The good news, bros, is that as long as Washington and Colorado’s regulatory schemes are judged sufficiently strict and their legal weed businesses stay within state lines, the DOJ is advising prosecutors to not go after marijuana growers and sellers.
This is what the world will be like if weed is ever unambiguously legalized in all 50 states. Photo via Flickr user mardi grass 2011
Ever since Colorado and Washington voted last November to legalize marijuana and treat it like alcohol or coffee or anything else that comes from nature, maaaaaaaan, the question has been how the federal government would respond. Would the people in charge of conducting the war on drugs really be OK with letting state law trump federal law? Well, the Department of Justice released a memo today and it turns out that yes, they’ll let everyone from Seattle to Denver light up legally—but there are some caveats, as always.
The memo (which can be read in full here) says that the DOJ has already been prioritizing stopping the really bad crimes that are connected to marijuana, like the sale of pot to kids, revenue going to cartels and other criminals, and violence that’s connected with the weed trade. It goes on to advise prosecutors that focusing on those activities is still a good idea before tackling the meat of the matter at hand: though some states have legalized weed, it shouldn’t change the Feds’ policy of going after drug growers and dealers who are killing people, growing pot on federally owned land, or breaking the law in other ways. Or, in government-ese:
“In jurisdictions that have enacted laws legalizing marijuana in some form and that have also implemented strong and effective regulatory and enforcement systems to control the cultivation, distribution, sale, and possession of marijuana, conduct in compliance with those laws and regulations is less likely to threaten the federal priorities set forth above.”
“If state efforts are not sufficiently robust to protect against the harms set forth above, the federal government may seek to challenge the regulatory structure itself in addition to continuing to bring individual enforcement actions, including criminal prosecutions, focused on those harms.”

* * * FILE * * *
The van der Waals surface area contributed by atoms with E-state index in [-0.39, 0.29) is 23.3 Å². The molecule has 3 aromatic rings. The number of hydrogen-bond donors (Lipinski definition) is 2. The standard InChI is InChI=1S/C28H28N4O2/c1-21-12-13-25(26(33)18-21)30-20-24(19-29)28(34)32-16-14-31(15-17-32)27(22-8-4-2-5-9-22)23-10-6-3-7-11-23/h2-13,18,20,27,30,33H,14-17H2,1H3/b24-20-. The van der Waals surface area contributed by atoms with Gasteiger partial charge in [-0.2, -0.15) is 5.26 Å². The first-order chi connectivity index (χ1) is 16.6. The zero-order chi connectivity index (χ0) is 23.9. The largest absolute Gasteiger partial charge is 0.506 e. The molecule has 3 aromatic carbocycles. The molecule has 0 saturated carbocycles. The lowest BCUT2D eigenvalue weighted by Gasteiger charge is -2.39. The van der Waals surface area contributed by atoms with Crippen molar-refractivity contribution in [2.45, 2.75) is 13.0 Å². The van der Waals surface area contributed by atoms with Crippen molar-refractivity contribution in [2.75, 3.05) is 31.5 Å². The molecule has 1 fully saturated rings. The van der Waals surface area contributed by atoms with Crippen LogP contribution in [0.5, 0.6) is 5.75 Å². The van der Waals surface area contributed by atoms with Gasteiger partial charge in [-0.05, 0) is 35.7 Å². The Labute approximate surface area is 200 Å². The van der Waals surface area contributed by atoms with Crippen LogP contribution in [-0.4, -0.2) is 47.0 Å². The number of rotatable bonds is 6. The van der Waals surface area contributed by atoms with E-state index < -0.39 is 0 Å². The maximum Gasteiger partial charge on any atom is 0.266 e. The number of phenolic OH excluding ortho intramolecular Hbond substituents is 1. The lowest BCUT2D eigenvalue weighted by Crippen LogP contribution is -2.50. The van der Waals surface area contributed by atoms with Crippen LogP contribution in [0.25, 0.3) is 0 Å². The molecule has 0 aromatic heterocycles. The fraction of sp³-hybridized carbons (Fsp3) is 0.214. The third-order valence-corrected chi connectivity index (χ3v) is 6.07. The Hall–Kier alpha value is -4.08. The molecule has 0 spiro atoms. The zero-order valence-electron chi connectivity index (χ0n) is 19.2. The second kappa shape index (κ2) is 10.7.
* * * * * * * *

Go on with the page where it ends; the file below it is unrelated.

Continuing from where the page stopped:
So the good news, bros, is that as long as Washington and Colorado’s regulatory schemes are judged sufficiently strict and their legal weed businesses stay within state lines, the DOJ is advising prosecutors to “mellow out” and not go after marijuana growers and sellers. But what’s not all that tight is that it sounds like the federal government is reserving the right to announce that the regulations set up by states are not working or inadequate to begin with and take legal action against Washington, Colorado, or any other state that legalizes weed in the future.
It also should be noted that this memo isn’t a change in law or even an ironclad policy—it’s just meant to advise prosecutors, who remain free to use their sometimes-fickle judgement. For instance, even though previous guidelines advised them not to go after individual medical-marijuana patients or small-scale distribution operations, that didn’t stop the DEA from cracking down on legal dispensaries in Washington last month. In fact, for some time now Barack Obama’s administration has been saying nice things about ending the war on drugs while continuing to enforce viciously unjust prohibitionist laws.
Just like the Feds are going to wait and see how the regulation of legal marijuana works out, drug-war doves are going to have to wait and see if agencies like the DEA and the FBI, who have been sending pot dealers to jail since J. Edgar Hoover was in panty hose, will really allow cannabis to be bought and sold in massive quantities. Likely, it really will depend on how strict the regulations are: the Feds are fond of raiding medical marijuana clinics in California, where there’s a lot of conflicting local laws and it’s often not clear where the pot comes from; Colorado’s dispensaries, however, electronically track every gram sold and have been largely left alone.
Legalizing weed at the federal level, which would likely solve many of the conflicts between local, state, and national regulatory regimes that make memos like this necessary, is still impossible politically. Maybe in a decade or two?
More on weed: